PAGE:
Are you thinking of availing of private investigation services for your business? Contact us at Haywood Hunt for your obligation-free initial assessment. Talk to us about how you want us to help your business grow stronger.

 

HACTIVISM Taking Aim at the Manufacturing Sector

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When hacktivism enters in to discussions, the “Anonymous” group and “Occupy Movement” is often what comes to mind. While there are many groups and individuals who align themselves with this ideology and practice, the consistency amongst them is their intention and their purpose. On the Anonymous side, the global hacking community has been associated with taking down websites from mainstream media, stealing data from servers of financial institutions and compromising personal information from A-list celebrities.
Much like any activist group, mass inception and global identity and recognition doesn’t happen over night. Individuals aligning themselves to these causes and finding like-minded groups take time. Through their tenacity and perseverance, their popular following is expanding at a rapid pace.

To illustrate this point, look no further than the Twitter account of Anonymous. Their current following is upwards of 1.67 million people. While it should not be suggested that all of these individuals are fellow hackers or share in the same beliefs, one can safely assume that there are individuals who wish to stay so “dark” that they have no social media presence at all.

Any profile on any website starts with but a mere one follower. From there, the audience grows and with it, the amplification of their cause.

In the final days of 2016, Anonymous and an allied group named HackBack, set their sights on the Bildeberg Group. During this attack, the hackers gained access to their website. They placed an ominous warning to the members of what they called “the political elite”. They gave the membership 365 days to act for the common people or further hacking incidents would occur.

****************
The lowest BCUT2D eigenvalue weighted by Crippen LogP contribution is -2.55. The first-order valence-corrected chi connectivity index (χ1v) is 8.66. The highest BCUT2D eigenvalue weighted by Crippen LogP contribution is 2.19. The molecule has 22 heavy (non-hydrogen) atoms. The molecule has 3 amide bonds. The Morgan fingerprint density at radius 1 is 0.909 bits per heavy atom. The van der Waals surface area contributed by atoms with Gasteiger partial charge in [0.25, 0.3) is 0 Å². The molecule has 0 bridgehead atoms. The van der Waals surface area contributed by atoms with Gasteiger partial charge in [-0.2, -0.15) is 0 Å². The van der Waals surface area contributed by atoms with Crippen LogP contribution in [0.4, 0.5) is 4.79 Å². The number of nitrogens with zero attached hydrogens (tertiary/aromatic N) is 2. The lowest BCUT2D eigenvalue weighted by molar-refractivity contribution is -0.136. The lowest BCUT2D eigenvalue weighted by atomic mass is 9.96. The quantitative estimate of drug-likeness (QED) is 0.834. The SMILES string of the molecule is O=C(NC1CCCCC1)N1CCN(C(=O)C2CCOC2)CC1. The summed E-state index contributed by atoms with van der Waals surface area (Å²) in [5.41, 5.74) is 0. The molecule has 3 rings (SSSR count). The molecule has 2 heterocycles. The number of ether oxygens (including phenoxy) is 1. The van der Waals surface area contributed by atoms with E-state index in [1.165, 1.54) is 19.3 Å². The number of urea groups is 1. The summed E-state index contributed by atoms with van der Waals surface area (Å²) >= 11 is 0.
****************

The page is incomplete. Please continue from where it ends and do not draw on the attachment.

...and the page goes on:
This is at least the second time this group has become prayed upon; The first coming in June of 2016, during their annual meeting. A DDoS attack rendered their website inaccessible to the delegation and the general public during that time.

Roughly 150 members of the Bildeberg Group attend this annual conference to discuss matters relating to politics, economy and of course, industry.
Not only have the number of devout followers increased rapidly over a short period of time for these groups, but they also have become more elaborate in their methodology and delivery. The advancement of technology and the ease of its access can be given partial credit to this.

Recent Hactivism Incidents

January 11th, 2017, an affiliate group of Anonymous announced publicly that they would commence occupying Guildhall Square in Ireland. The group provided the exact date, location and time of this movement…to bring attention to austerity through continuous and growing protests.
April of 2016, Gold Corp servers were illegally accessed and digital files were stolen. The information stolen from Gold Corp included employee personnel records, internal correspondence and external emails, budget reports and contact information of international associates.
In March of 2016, the website belonging to BCGold Corp was manipulated by hackers. The mainpage was replaced with a YouTube video of Rick Astley’s hit “Never Gonna Give You Up”. An Anonymous group calling themselves #OpCanary took responsibility for the attack.

This account has roughly 1700 followers and has posted as recently as September of 2016. The description in their bio speaks volumes of their previous actions and should give some insight in to what future plans they may have.
“Surveillance and military corporations are symptoms. Resource Corporations are the disease.”
Contrary to what their name may suggest, these groups have been quite open about their intentions.